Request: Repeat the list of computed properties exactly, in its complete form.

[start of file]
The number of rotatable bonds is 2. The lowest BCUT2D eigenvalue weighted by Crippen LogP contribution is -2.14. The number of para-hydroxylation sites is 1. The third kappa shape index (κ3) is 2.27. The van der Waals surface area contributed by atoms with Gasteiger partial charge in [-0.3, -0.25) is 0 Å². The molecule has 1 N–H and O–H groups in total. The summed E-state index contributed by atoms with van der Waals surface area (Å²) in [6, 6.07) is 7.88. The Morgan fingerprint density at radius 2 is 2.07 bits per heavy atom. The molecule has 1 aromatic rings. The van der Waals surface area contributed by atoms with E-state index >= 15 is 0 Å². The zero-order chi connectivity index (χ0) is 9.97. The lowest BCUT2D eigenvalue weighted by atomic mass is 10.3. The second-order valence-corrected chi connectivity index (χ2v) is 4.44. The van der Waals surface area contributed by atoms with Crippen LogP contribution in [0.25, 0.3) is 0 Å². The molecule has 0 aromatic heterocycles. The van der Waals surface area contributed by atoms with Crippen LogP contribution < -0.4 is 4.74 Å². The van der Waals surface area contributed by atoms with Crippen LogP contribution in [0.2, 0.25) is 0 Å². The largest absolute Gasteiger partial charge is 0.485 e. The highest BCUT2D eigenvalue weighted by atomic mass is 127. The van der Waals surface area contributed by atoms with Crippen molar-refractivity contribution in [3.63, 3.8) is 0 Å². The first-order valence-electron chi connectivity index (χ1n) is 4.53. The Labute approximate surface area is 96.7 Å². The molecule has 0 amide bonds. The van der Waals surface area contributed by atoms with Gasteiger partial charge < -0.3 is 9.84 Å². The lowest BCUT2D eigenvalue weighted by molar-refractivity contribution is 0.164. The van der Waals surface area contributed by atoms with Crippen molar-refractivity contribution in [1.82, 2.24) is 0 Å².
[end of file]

The number of rotatable bonds is 2. The lowest BCUT2D eigenvalue weighted by Crippen LogP contribution is -2.14. The number of para-hydroxylation sites is 1. The third kappa shape index (κ3) is 2.27. The van der Waals surface area contributed by atoms with Gasteiger partial charge in [-0.3, -0.25) is 0 Å². The molecule has 1 N–H and O–H groups in total. The summed E-state index contributed by atoms with van der Waals surface area (Å²) in [6, 6.07) is 7.88. The Morgan fingerprint density at radius 2 is 2.07 bits per heavy atom. The molecule has 1 aromatic rings. The van der Waals surface area contributed by atoms with E-state index >= 15 is 0 Å². The zero-order chi connectivity index (χ0) is 9.97. The lowest BCUT2D eigenvalue weighted by atomic mass is 10.3. The second-order valence-corrected chi connectivity index (χ2v) is 4.44. The van der Waals surface area contributed by atoms with Crippen LogP contribution in [0.25, 0.3) is 0 Å². The molecule has 0 aromatic heterocycles. The van der Waals surface area contributed by atoms with Crippen LogP contribution < -0.4 is 4.74 Å². The van der Waals surface area contributed by atoms with Crippen LogP contribution in [0.2, 0.25) is 0 Å². The largest absolute Gasteiger partial charge is 0.485 e. The highest BCUT2D eigenvalue weighted by atomic mass is 127. The van der Waals surface area contributed by atoms with Crippen molar-refractivity contribution in [3.63, 3.8) is 0 Å². The first-order valence-electron chi connectivity index (χ1n) is 4.53. The Labute approximate surface area is 96.7 Å². The molecule has 0 amide bonds. The van der Waals surface area contributed by atoms with Gasteiger partial charge < -0.3 is 9.84 Å². The lowest BCUT2D eigenvalue weighted by molar-refractivity contribution is 0.164. The van der Waals surface area contributed by atoms with Crippen molar-refractivity contribution in [1.82, 2.24) is 0 Å².